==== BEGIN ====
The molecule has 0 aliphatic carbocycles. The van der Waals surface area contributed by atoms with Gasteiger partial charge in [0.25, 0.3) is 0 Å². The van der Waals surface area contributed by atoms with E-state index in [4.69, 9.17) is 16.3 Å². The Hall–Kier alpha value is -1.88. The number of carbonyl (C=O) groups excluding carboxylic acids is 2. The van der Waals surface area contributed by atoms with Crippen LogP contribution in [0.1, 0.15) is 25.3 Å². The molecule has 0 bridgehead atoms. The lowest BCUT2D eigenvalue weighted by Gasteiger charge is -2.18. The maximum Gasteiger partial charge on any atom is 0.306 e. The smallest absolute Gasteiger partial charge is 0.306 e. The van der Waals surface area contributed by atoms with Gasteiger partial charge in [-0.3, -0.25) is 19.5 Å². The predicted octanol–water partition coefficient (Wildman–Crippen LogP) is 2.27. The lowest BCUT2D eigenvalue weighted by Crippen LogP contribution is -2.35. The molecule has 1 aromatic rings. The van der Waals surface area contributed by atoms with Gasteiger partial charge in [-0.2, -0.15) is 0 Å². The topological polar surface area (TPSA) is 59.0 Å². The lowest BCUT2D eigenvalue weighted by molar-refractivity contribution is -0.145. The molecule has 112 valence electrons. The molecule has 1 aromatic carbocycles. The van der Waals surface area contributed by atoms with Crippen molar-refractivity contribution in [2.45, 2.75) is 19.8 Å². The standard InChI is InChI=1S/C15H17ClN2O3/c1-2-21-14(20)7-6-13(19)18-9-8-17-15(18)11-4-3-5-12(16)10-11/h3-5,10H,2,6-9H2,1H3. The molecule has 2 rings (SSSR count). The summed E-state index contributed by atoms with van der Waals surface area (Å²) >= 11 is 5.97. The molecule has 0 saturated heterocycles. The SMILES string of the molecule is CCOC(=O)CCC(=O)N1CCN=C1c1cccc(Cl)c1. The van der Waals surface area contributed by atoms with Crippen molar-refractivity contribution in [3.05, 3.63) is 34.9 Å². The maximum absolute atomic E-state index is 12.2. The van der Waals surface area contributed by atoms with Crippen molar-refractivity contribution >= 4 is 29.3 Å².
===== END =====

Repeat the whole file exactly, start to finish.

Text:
The molecule has 0 aliphatic carbocycles. The van der Waals surface area contributed by atoms with Gasteiger partial charge in [0.25, 0.3) is 0 Å². The van der Waals surface area contributed by atoms with E-state index in [4.69, 9.17) is 16.3 Å². The Hall–Kier alpha value is -1.88. The number of carbonyl (C=O) groups excluding carboxylic acids is 2. The van der Waals surface area contributed by atoms with Crippen LogP contribution in [0.1, 0.15) is 25.3 Å². The molecule has 0 bridgehead atoms. The lowest BCUT2D eigenvalue weighted by Gasteiger charge is -2.18. The maximum Gasteiger partial charge on any atom is 0.306 e. The smallest absolute Gasteiger partial charge is 0.306 e. The van der Waals surface area contributed by atoms with Gasteiger partial charge in [-0.3, -0.25) is 19.5 Å². The predicted octanol–water partition coefficient (Wildman–Crippen LogP) is 2.27. The lowest BCUT2D eigenvalue weighted by Crippen LogP contribution is -2.35. The molecule has 1 aromatic rings. The van der Waals surface area contributed by atoms with Gasteiger partial charge in [-0.2, -0.15) is 0 Å². The topological polar surface area (TPSA) is 59.0 Å². The lowest BCUT2D eigenvalue weighted by molar-refractivity contribution is -0.145. The molecule has 112 valence electrons. The molecule has 1 aromatic carbocycles. The van der Waals surface area contributed by atoms with Crippen molar-refractivity contribution in [2.45, 2.75) is 19.8 Å². The standard InChI is InChI=1S/C15H17ClN2O3/c1-2-21-14(20)7-6-13(19)18-9-8-17-15(18)11-4-3-5-12(16)10-11/h3-5,10H,2,6-9H2,1H3. The molecule has 2 rings (SSSR count). The summed E-state index contributed by atoms with van der Waals surface area (Å²) >= 11 is 5.97. The molecule has 0 saturated heterocycles. The SMILES string of the molecule is CCOC(=O)CCC(=O)N1CCN=C1c1cccc(Cl)c1. The van der Waals surface area contributed by atoms with Crippen molar-refractivity contribution in [3.05, 3.63) is 34.9 Å². The maximum absolute atomic E-state index is 12.2. The van der Waals surface area contributed by atoms with Crippen molar-refractivity contribution >= 4 is 29.3 Å².